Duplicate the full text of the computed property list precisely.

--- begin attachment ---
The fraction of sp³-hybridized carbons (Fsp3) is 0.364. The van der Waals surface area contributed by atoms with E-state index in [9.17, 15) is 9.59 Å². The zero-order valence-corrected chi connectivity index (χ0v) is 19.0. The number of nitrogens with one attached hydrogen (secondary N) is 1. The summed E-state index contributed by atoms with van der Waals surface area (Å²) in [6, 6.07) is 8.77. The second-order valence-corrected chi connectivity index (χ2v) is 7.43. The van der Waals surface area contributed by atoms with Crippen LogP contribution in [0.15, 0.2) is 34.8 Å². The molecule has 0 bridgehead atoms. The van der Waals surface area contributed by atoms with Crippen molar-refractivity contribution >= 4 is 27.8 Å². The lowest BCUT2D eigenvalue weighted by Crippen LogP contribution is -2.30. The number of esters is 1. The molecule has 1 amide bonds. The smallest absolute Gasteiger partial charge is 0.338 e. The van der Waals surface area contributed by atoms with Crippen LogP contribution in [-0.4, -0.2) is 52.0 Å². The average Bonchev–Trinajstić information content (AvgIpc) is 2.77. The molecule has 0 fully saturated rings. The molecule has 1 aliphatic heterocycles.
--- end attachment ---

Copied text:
The fraction of sp³-hybridized carbons (Fsp3) is 0.364. The van der Waals surface area contributed by atoms with E-state index in [9.17, 15) is 9.59 Å². The zero-order valence-corrected chi connectivity index (χ0v) is 19.0. The number of nitrogens with one attached hydrogen (secondary N) is 1. The summed E-state index contributed by atoms with van der Waals surface area (Å²) in [6, 6.07) is 8.77. The second-order valence-corrected chi connectivity index (χ2v) is 7.43. The van der Waals surface area contributed by atoms with Crippen LogP contribution in [0.15, 0.2) is 34.8 Å². The molecule has 0 bridgehead atoms. The van der Waals surface area contributed by atoms with Crippen molar-refractivity contribution >= 4 is 27.8 Å². The lowest BCUT2D eigenvalue weighted by Crippen LogP contribution is -2.30. The number of esters is 1. The molecule has 1 amide bonds. The smallest absolute Gasteiger partial charge is 0.338 e. The van der Waals surface area contributed by atoms with Crippen LogP contribution in [-0.4, -0.2) is 52.0 Å². The average Bonchev–Trinajstić information content (AvgIpc) is 2.77. The molecule has 0 fully saturated rings. The molecule has 1 aliphatic heterocycles.